The project that Collins presents at the Fundació Antoni Tàpies focuses on the Egyptian architect Hassan Fathy (1900-1989). In these photographs, either mounted in sequence and screened as a film, or presented in large formats, Fathy emerges as the spectre of a forgotten modern vernacular legacy. The remains of large projects conceived in the twentieth century, such as that made in New Gourna (1945-47) or the one in New Baris (1965-67), are subject to a perspective that seeks formulas for the future. Through photography, the architectural works of Fathy are redeemed from the decay and ruin that threatens them. The work that Collins has done around Fathy could be understood as a collaboration that is only possible thanks to photography. This move goes beyond a tribute to the memory of the utopian projects carried out by Fathy, recognising them as one of the most important contributions in the fields of architecture and urbanism in the Arab world.
Hannah Collins (London, 1956) has been recognised for the complex documentary dimension of her photographs, which are often presented in large formats or in sequences that bring together several images of the same place. Since the 1980s she has been considered one of the most singular photographers within the international panorama. Her cinematic installations have fused aspects of collective memory, history and daily life. With her observational approach, she brings in narratives extracted from remote geographical locations. Despite having photographed fragments of the world, her images generate a depth of field that goes beyond the perception of what is local. This way of making articulates a composition that uses photography to take us to, and places in front of us, distant places. These common places will, in the final resolution of her works, end up looking like monuments.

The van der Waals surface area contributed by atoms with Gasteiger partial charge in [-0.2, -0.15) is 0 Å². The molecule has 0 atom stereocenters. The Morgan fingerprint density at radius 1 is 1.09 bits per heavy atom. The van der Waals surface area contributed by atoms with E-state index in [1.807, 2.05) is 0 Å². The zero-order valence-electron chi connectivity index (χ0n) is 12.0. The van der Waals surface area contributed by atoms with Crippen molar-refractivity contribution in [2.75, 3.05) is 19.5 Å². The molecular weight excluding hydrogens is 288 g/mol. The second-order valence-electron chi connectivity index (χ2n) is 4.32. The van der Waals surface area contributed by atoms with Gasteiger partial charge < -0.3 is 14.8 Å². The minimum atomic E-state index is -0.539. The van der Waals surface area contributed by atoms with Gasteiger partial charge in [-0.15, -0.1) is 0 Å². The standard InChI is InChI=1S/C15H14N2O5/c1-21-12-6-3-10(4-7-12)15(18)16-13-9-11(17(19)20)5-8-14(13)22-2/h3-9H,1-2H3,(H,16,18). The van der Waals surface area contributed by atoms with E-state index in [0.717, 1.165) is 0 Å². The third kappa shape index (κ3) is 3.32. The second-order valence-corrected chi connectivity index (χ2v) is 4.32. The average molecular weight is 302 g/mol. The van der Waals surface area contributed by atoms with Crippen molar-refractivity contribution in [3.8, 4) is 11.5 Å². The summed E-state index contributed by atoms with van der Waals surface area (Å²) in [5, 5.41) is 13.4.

Fundació Antoni Tàpies
Carrer d’Aragó 255